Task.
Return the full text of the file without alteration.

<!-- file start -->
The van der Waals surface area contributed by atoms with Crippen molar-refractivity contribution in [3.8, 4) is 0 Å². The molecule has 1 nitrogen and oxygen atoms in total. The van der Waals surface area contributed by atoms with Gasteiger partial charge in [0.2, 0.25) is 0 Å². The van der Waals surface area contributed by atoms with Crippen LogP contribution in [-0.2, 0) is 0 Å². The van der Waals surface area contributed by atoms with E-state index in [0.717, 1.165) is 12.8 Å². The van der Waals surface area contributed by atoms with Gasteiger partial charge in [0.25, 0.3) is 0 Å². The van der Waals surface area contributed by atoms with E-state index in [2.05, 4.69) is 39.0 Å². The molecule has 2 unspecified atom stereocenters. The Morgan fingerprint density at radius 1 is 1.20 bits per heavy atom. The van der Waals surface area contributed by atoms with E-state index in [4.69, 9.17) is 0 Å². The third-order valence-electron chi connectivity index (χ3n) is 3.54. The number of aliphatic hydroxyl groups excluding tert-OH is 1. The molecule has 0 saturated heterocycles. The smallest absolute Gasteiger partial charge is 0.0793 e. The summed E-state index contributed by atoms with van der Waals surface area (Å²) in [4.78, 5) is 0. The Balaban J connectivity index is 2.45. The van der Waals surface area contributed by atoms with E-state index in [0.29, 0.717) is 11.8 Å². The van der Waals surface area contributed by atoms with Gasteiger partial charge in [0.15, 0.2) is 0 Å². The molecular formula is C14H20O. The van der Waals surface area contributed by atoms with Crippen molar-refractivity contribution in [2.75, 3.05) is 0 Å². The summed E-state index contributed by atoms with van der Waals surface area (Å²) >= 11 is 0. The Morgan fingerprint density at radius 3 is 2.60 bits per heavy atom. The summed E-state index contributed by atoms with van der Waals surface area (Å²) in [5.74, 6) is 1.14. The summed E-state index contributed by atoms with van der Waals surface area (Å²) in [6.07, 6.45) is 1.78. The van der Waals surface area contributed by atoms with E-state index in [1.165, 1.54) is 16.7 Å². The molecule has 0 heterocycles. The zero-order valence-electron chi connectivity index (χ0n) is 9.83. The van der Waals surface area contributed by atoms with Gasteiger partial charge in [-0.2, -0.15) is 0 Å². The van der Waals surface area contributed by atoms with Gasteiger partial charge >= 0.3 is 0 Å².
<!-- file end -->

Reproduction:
The van der Waals surface area contributed by atoms with Crippen molar-refractivity contribution in [3.8, 4) is 0 Å². The molecule has 1 nitrogen and oxygen atoms in total. The van der Waals surface area contributed by atoms with Gasteiger partial charge in [0.2, 0.25) is 0 Å². The van der Waals surface area contributed by atoms with Crippen LogP contribution in [-0.2, 0) is 0 Å². The van der Waals surface area contributed by atoms with E-state index in [0.717, 1.165) is 12.8 Å². The van der Waals surface area contributed by atoms with Gasteiger partial charge in [0.25, 0.3) is 0 Å². The van der Waals surface area contributed by atoms with E-state index in [2.05, 4.69) is 39.0 Å². The molecule has 2 unspecified atom stereocenters. The Morgan fingerprint density at radius 1 is 1.20 bits per heavy atom. The van der Waals surface area contributed by atoms with E-state index in [4.69, 9.17) is 0 Å². The third-order valence-electron chi connectivity index (χ3n) is 3.54. The number of aliphatic hydroxyl groups excluding tert-OH is 1. The molecule has 0 saturated heterocycles. The smallest absolute Gasteiger partial charge is 0.0793 e. The summed E-state index contributed by atoms with van der Waals surface area (Å²) in [4.78, 5) is 0. The Balaban J connectivity index is 2.45. The van der Waals surface area contributed by atoms with E-state index in [0.29, 0.717) is 11.8 Å². The van der Waals surface area contributed by atoms with Gasteiger partial charge in [0.15, 0.2) is 0 Å². The molecular formula is C14H20O. The van der Waals surface area contributed by atoms with Crippen molar-refractivity contribution in [2.75, 3.05) is 0 Å². The summed E-state index contributed by atoms with van der Waals surface area (Å²) >= 11 is 0. The Morgan fingerprint density at radius 3 is 2.60 bits per heavy atom. The summed E-state index contributed by atoms with van der Waals surface area (Å²) in [5.74, 6) is 1.14. The summed E-state index contributed by atoms with van der Waals surface area (Å²) in [6.07, 6.45) is 1.78. The van der Waals surface area contributed by atoms with E-state index in [1.165, 1.54) is 16.7 Å². The molecule has 0 heterocycles. The zero-order valence-electron chi connectivity index (χ0n) is 9.83. The van der Waals surface area contributed by atoms with Gasteiger partial charge in [-0.2, -0.15) is 0 Å². The van der Waals surface area contributed by atoms with Gasteiger partial charge >= 0.3 is 0 Å².